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Tom | December 11, 2012

A Redundant, Illogical Waste of Money


Photo (3)By Tom White

The American Federation of Teachers (the other teachers’ union) recently came out with a proposal to have the National Board develop a pre-service evaluation for teachers. They believe that by testing prospective teachers before they enter the classroom, we can elevate the level of our nation’s teachers and thus improve student learning. For obvious reasons, the National Board (and by proxy, Pearson, Inc.) would be more than happy to develop – and sell – another pre-service evaluation. And they would probably do a pretty good job of it. For their part, the AFT wants this new test to “raise the bar,” giving induction into education the same status and complexity as induction into law. I disagree.

First of all, a pre-service assessment would be as redundant as the sign on my classroom door. (See figure A, above) Virtually every college in the country already has teaching candidates take the Praxis I test before they enter the teaching program, which focuses on basic reading and math skills. After they complete the teaching program, candidates take the Praxis II, which focuses on content and pedagogical knowledge. And as if that’s not enough, Pearson is currently rolling out their own pre-service evaluation, known as the Teacher Performance Assessment, which involves a combination of teacher videos and written narrative. I wouldn’t say another pre-service evaluation is the last thing we need, but it certainly isn’t the first thing we need.

Let’s now turn to the logic of this proposal, which goes something like this: Our legal system is efficient and effective, due in part to the Bar Exam, which insures that no one enters the legal profession without the requisite knowledge, skills and dispositions. Hmm. If twenty seasons of Law and Order have taught us anything, it’s that the criminal justice system is perhaps the only institution in America more dysfunctional than the education system. Besides that, when you talk to lawyers (or read their blogs) they seem to have the same disconnection that we have between theory and practice. Lawyers learn content in law school; they learn how to practice law by being lawyers, much like educators. Having a really hard test between school and practice doesn’t necessarily create better lawyers; it just puts them deeper into debt. Likewise, a really hard test won’t necessarily create a smarter and more effective teaching corps.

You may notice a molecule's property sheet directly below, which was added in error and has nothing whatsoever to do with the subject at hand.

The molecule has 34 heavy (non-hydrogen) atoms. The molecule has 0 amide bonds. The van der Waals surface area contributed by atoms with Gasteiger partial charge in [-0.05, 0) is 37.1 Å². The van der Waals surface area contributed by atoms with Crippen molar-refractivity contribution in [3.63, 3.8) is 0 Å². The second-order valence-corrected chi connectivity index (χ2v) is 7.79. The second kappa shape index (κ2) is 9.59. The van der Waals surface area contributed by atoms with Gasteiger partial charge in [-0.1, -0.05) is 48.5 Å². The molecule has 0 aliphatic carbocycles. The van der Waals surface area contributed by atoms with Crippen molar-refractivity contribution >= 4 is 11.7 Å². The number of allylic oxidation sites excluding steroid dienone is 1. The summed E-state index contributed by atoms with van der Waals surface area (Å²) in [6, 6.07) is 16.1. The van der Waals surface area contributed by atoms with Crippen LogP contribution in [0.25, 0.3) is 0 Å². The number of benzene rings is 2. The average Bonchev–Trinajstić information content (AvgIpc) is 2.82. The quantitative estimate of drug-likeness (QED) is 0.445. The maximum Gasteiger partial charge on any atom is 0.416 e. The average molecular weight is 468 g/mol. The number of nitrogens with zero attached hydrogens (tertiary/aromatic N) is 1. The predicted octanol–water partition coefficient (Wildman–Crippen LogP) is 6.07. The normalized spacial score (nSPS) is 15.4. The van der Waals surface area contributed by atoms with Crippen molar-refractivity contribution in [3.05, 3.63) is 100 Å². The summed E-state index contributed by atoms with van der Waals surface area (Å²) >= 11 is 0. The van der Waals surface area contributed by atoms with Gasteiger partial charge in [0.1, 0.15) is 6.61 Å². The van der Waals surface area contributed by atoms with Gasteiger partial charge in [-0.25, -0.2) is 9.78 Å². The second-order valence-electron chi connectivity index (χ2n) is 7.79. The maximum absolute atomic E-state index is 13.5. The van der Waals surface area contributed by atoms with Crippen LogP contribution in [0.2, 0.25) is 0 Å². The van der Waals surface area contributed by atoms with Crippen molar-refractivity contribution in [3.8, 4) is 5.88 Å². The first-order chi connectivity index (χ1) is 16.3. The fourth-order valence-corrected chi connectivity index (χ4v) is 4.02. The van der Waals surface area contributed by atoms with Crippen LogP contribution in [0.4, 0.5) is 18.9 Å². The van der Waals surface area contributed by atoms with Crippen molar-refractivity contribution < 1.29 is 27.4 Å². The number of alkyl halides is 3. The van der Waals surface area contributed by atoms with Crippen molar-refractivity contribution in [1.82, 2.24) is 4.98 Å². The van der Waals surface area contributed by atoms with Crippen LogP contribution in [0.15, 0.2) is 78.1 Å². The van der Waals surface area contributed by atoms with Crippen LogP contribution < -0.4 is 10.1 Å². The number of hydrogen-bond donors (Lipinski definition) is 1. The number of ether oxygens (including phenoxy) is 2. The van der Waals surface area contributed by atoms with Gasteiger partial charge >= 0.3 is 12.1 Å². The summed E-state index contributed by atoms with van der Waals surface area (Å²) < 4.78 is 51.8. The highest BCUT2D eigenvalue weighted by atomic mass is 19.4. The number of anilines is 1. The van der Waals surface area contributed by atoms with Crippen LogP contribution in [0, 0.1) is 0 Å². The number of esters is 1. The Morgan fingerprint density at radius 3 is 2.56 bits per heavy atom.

I’ll tell you what would, though: two to five years of rigorous, scaffolded support for new teachers, with a gradual release of responsibility, including and followed by high-quality, job-imbedded, site-specific professional development for the rest of their careers. No teacher, in my opinion, should be given the full responsibility of a classroom fresh out of college. It’s insane, but it’s the way we do things; mostly because effective teacher induction would cost way too much money. Speaking of money, this proposal would cost lots of it. I’m not sure where the AFT thinks this money will come from, but I can tell you where it’ll go.  The graviest train in education right now is assessment. Pearson and ETS are making a fortune, testing everyone on everything, while school districts are cutting back on professional development and teachers are paid less to teach more students.

Don’t get me wrong, I love the National Board. The National Board is great at what they do. But that doesn’t mean they should have to do more than what they already do. Frankly, they probably already have their hands full. When I talk to teachers – young and old – about what they think would help them do their jobs better, none of them wish we had another test for new teachers. The clear and consistent answer is more time; more time to plan, more time to collaborate, and more to time to learn on their own. 


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I think another test for teacher candidates is just stupid. It's not going to elevate the profession because great teaching, like great learning, isn't about scoring well on a test.

If they want to do something simple and free to elevate the teaching profession, Colleges of Education should be a little more selective in who exits student teaching with a certificate. But they don't want to do this, because they've taken a lot of money to create certificated teachers. And anyone who creates and sells and profits from testing isn't going to advocate for that, either.